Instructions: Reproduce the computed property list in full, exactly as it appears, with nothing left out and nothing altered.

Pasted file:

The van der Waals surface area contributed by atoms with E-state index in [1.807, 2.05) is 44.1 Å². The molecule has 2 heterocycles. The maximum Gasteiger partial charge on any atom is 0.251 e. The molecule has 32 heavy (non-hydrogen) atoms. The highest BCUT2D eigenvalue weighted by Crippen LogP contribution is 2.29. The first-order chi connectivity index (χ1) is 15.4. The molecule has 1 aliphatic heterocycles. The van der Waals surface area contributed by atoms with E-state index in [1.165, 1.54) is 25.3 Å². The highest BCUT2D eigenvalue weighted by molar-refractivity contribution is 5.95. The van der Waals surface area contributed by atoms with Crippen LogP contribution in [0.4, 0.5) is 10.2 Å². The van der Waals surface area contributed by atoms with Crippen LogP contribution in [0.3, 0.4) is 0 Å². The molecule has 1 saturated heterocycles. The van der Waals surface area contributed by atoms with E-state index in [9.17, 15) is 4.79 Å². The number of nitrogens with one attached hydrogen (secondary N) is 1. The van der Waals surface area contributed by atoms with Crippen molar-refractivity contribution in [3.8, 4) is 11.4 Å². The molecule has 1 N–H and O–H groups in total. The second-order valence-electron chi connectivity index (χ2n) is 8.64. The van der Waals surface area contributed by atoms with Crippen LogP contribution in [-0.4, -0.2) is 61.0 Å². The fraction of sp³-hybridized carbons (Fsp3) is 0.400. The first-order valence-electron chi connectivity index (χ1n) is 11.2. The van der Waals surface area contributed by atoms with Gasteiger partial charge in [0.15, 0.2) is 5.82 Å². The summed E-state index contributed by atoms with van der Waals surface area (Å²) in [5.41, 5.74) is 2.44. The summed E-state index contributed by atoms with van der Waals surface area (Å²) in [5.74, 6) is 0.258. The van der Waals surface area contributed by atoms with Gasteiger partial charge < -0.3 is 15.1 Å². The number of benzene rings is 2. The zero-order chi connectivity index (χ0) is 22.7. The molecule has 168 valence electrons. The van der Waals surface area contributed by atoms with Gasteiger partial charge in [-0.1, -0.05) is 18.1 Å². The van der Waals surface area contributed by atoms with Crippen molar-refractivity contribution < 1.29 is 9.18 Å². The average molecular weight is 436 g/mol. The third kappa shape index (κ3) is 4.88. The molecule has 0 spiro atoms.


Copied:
The van der Waals surface area contributed by atoms with E-state index in [1.807, 2.05) is 44.1 Å². The molecule has 2 heterocycles. The maximum Gasteiger partial charge on any atom is 0.251 e. The molecule has 32 heavy (non-hydrogen) atoms. The highest BCUT2D eigenvalue weighted by Crippen LogP contribution is 2.29. The first-order chi connectivity index (χ1) is 15.4. The molecule has 1 aliphatic heterocycles. The van der Waals surface area contributed by atoms with E-state index in [1.165, 1.54) is 25.3 Å². The highest BCUT2D eigenvalue weighted by molar-refractivity contribution is 5.95. The van der Waals surface area contributed by atoms with Crippen LogP contribution in [0.4, 0.5) is 10.2 Å². The van der Waals surface area contributed by atoms with Crippen LogP contribution in [0.3, 0.4) is 0 Å². The molecule has 1 saturated heterocycles. The van der Waals surface area contributed by atoms with E-state index in [9.17, 15) is 4.79 Å². The number of nitrogens with one attached hydrogen (secondary N) is 1. The van der Waals surface area contributed by atoms with Crippen molar-refractivity contribution in [3.8, 4) is 11.4 Å². The molecule has 1 N–H and O–H groups in total. The second-order valence-electron chi connectivity index (χ2n) is 8.64. The van der Waals surface area contributed by atoms with Crippen LogP contribution in [-0.4, -0.2) is 61.0 Å². The fraction of sp³-hybridized carbons (Fsp3) is 0.400. The first-order valence-electron chi connectivity index (χ1n) is 11.2. The van der Waals surface area contributed by atoms with Gasteiger partial charge in [0.15, 0.2) is 5.82 Å². The summed E-state index contributed by atoms with van der Waals surface area (Å²) in [5.41, 5.74) is 2.44. The summed E-state index contributed by atoms with van der Waals surface area (Å²) in [5.74, 6) is 0.258. The van der Waals surface area contributed by atoms with Gasteiger partial charge < -0.3 is 15.1 Å². The number of benzene rings is 2. The zero-order chi connectivity index (χ0) is 22.7. The molecule has 168 valence electrons. The van der Waals surface area contributed by atoms with Gasteiger partial charge in [-0.1, -0.05) is 18.1 Å². The van der Waals surface area contributed by atoms with Crippen molar-refractivity contribution < 1.29 is 9.18 Å². The average molecular weight is 436 g/mol. The third kappa shape index (κ3) is 4.88. The molecule has 0 spiro atoms.